Chapter 1 - The University
The popular enthusiasm for art and science stimulated throughout Britain by the Great Exhibition of 1851 led in Exeter to a series of developments which culminated in the establishment of the University in 1955.
The first result of this enthusiasm locally was the establishment of a School of Art in 1855 which was so successful that plans were soon being discussed for 'an institution of wider educational scope'. Indeed in 1865 the Albert Memorial in Queen Street took the form of a School of Art, a museum, a library and a reading and other rooms. For some years thereafter the Science and Art department at South Kensington and the University Cambridge both sponsored evening classes in the City. In 1893, Miss Jesse Montgomery proposed the reorganisation of this evening work and a scheme for increasing the scope of the studies by the inclusion of day classes and of a pupils teachers' course. After various developments including four extensions to the buildings at a total cost of £20,000 this resulted finally in the establishment of the Royal Albert Memorial College. During the next 30 years the curriculum broadened and the number of students continued to increase. In 1922 the College was incorporated under the Companies Act as the University College of the South-West of England. It was at that time still housed in Gandy Street in the building which had been given to the college by the City Council in 1906.
In 1922 Alderman W.H. Reed, a former mayor of the city, presented to the College the house and gardens Streatham Hall. At the same time, the first principal of the University College, later Sir Hector Hetherington, with great foresight persuaded the Council of the College to buy a major portion of the Streatham Estate. As a consequence when the University of Exeter received its Charter in 1955, it had one of the finest university sites in the country. Since first acquiring the Estate, the University College and subsequently the University have added to the area. The area of the central site now exceeds 300 acres.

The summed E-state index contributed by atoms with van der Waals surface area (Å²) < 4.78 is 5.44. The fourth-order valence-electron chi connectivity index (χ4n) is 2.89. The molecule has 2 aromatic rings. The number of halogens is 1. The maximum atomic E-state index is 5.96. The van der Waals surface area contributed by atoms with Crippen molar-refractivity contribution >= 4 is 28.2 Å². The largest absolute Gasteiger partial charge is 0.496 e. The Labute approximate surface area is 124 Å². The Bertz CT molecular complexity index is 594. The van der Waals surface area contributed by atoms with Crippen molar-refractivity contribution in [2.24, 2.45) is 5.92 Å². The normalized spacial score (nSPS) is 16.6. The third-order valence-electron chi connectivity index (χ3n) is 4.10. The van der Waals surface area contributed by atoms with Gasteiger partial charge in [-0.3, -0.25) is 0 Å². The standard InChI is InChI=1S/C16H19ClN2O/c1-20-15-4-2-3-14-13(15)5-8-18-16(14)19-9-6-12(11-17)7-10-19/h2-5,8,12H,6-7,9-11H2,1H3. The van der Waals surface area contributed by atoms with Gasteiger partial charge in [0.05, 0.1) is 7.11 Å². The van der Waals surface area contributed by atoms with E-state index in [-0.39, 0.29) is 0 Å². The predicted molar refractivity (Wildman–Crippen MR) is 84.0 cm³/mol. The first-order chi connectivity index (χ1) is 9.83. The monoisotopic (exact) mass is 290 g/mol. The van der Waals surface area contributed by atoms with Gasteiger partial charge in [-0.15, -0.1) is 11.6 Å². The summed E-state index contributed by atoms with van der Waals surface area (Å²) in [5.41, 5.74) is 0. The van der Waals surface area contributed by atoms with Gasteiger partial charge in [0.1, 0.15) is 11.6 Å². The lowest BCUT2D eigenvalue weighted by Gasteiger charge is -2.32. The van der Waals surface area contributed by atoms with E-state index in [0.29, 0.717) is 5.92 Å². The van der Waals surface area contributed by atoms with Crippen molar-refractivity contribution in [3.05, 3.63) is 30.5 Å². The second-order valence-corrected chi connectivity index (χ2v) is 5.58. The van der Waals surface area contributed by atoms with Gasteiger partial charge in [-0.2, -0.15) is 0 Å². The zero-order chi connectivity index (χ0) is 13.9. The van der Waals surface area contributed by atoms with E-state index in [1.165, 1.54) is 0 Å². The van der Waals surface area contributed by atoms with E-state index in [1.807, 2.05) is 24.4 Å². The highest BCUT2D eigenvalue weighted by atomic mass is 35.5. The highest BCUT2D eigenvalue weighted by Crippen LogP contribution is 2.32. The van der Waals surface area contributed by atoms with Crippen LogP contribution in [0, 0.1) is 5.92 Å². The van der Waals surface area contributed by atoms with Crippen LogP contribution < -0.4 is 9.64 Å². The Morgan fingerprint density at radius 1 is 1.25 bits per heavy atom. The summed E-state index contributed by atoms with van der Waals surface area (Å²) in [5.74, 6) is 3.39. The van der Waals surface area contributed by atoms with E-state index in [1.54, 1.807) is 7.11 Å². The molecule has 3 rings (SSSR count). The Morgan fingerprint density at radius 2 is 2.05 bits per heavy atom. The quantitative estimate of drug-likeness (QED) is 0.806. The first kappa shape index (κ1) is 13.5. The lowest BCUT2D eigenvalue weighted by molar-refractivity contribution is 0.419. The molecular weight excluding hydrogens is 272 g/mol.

Homefield, now Hope Hall, was the first house to be bought near the Streatham Estate and this was followed by the purchase of Highlands which was enlarged to become Lopes Hall named after the then Deputy President, Sir Henry Lopes, later Lord Roborough. Streatham Hall was renamed Reed Hall and had been opened as a Hall of Residence in 1925, followed shortly after by Lopes Hall. The first building put up on the Streatham Estate by the University College was the Washington Singer building. The foundation stone was laid by the Prince of Wales, then President of the University College of the South West of England, and the building was opened in 1931. In the late Twenties the College gave to the City the land on which the Prince of Wales Road was constructed by public funds in an effort to relieve unemployment in Exeter.
Reed, Hope and Lopes Halls were not, however, the first Halls of Residence used by the College. The College earlier owned Grendon Hall and Bradninch Hall as well as Kilmorie Hall, renamed Exeter Hall in 1940. The first two were sold when Halls near the new estate were opened and as it became clear that the future development of the College should be centred on the estate. The first of the new halls so built, Mardon Hall, largely paid for by the late E. J. Martin, was opened in 1933.
The second academic building proper on the Estate was the Roborough Library so named in recognition of the interest taken in the development of the College by the first Lord Roborough, one of its early benefactors. This was completed at the beginning of the 1939 - 45 war and was opened by the late Earl Baldwin.